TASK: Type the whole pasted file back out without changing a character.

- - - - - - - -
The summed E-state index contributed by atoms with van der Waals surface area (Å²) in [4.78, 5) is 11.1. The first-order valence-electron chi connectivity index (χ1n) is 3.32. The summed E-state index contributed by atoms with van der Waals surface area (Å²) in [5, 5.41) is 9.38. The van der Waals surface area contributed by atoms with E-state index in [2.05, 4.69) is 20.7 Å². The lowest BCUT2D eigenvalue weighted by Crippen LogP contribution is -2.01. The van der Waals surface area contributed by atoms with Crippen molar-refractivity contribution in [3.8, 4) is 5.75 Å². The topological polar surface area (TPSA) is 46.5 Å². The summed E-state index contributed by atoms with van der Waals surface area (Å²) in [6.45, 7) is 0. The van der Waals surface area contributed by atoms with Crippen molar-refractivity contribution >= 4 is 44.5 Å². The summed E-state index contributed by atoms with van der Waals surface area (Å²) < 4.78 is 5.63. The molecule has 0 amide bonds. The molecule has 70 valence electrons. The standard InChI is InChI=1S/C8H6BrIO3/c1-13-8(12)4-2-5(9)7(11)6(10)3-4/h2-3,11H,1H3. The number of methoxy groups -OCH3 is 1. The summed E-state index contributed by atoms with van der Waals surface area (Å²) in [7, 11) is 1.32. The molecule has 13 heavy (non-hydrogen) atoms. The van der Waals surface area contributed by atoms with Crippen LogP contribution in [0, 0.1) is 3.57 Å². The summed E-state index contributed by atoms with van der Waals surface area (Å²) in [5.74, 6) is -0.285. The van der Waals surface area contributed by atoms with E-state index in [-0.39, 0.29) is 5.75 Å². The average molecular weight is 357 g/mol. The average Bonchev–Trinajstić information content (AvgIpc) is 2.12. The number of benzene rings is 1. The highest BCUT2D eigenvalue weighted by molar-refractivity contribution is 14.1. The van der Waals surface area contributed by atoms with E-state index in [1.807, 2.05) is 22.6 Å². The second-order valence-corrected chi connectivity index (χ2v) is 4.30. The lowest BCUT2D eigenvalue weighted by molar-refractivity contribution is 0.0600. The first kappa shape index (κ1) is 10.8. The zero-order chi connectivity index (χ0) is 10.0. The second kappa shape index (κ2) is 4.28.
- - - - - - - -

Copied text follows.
The summed E-state index contributed by atoms with van der Waals surface area (Å²) in [4.78, 5) is 11.1. The first-order valence-electron chi connectivity index (χ1n) is 3.32. The summed E-state index contributed by atoms with van der Waals surface area (Å²) in [5, 5.41) is 9.38. The van der Waals surface area contributed by atoms with E-state index in [2.05, 4.69) is 20.7 Å². The lowest BCUT2D eigenvalue weighted by Crippen LogP contribution is -2.01. The van der Waals surface area contributed by atoms with Crippen molar-refractivity contribution in [3.8, 4) is 5.75 Å². The topological polar surface area (TPSA) is 46.5 Å². The summed E-state index contributed by atoms with van der Waals surface area (Å²) in [6.45, 7) is 0. The van der Waals surface area contributed by atoms with Crippen molar-refractivity contribution >= 4 is 44.5 Å². The summed E-state index contributed by atoms with van der Waals surface area (Å²) < 4.78 is 5.63. The molecule has 0 amide bonds. The molecule has 70 valence electrons. The standard InChI is InChI=1S/C8H6BrIO3/c1-13-8(12)4-2-5(9)7(11)6(10)3-4/h2-3,11H,1H3. The number of methoxy groups -OCH3 is 1. The summed E-state index contributed by atoms with van der Waals surface area (Å²) in [7, 11) is 1.32. The molecule has 13 heavy (non-hydrogen) atoms. The van der Waals surface area contributed by atoms with Crippen LogP contribution in [0, 0.1) is 3.57 Å². The summed E-state index contributed by atoms with van der Waals surface area (Å²) in [5.74, 6) is -0.285. The van der Waals surface area contributed by atoms with E-state index in [-0.39, 0.29) is 5.75 Å². The average molecular weight is 357 g/mol. The average Bonchev–Trinajstić information content (AvgIpc) is 2.12. The number of benzene rings is 1. The highest BCUT2D eigenvalue weighted by molar-refractivity contribution is 14.1. The van der Waals surface area contributed by atoms with E-state index in [1.807, 2.05) is 22.6 Å². The second-order valence-corrected chi connectivity index (χ2v) is 4.30. The lowest BCUT2D eigenvalue weighted by molar-refractivity contribution is 0.0600. The first kappa shape index (κ1) is 10.8. The zero-order chi connectivity index (χ0) is 10.0. The second kappa shape index (κ2) is 4.28.